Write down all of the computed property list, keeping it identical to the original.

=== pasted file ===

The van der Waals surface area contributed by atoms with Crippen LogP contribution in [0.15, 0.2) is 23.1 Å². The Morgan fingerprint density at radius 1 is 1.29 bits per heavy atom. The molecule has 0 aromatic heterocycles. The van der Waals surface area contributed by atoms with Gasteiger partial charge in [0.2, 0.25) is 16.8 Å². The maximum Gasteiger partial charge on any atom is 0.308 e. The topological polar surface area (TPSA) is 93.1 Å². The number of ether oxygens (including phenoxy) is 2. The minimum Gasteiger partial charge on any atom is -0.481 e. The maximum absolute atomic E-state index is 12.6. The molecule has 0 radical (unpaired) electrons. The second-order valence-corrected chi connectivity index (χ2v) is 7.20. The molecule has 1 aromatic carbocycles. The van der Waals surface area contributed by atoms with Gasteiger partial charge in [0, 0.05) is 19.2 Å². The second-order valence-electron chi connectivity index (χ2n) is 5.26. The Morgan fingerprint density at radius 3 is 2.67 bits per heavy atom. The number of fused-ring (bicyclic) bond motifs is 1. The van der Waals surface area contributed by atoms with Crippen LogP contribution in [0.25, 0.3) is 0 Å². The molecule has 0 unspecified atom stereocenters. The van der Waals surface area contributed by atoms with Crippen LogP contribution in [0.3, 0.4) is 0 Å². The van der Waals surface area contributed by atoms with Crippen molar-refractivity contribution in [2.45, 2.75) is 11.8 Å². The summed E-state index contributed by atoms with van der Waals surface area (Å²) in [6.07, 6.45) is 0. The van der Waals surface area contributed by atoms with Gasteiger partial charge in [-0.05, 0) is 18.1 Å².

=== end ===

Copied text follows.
The van der Waals surface area contributed by atoms with Crippen LogP contribution in [0.15, 0.2) is 23.1 Å². The Morgan fingerprint density at radius 1 is 1.29 bits per heavy atom. The molecule has 0 aromatic heterocycles. The van der Waals surface area contributed by atoms with Gasteiger partial charge in [0.2, 0.25) is 16.8 Å². The maximum Gasteiger partial charge on any atom is 0.308 e. The topological polar surface area (TPSA) is 93.1 Å². The number of ether oxygens (including phenoxy) is 2. The minimum Gasteiger partial charge on any atom is -0.481 e. The maximum absolute atomic E-state index is 12.6. The molecule has 0 radical (unpaired) electrons. The second-order valence-corrected chi connectivity index (χ2v) is 7.20. The molecule has 1 aromatic carbocycles. The van der Waals surface area contributed by atoms with Gasteiger partial charge in [0, 0.05) is 19.2 Å². The second-order valence-electron chi connectivity index (χ2n) is 5.26. The Morgan fingerprint density at radius 3 is 2.67 bits per heavy atom. The number of fused-ring (bicyclic) bond motifs is 1. The van der Waals surface area contributed by atoms with Crippen LogP contribution in [0.25, 0.3) is 0 Å². The molecule has 0 unspecified atom stereocenters. The van der Waals surface area contributed by atoms with Crippen LogP contribution in [0.3, 0.4) is 0 Å². The van der Waals surface area contributed by atoms with Crippen molar-refractivity contribution in [2.45, 2.75) is 11.8 Å². The summed E-state index contributed by atoms with van der Waals surface area (Å²) in [6.07, 6.45) is 0. The van der Waals surface area contributed by atoms with Gasteiger partial charge in [-0.05, 0) is 18.1 Å².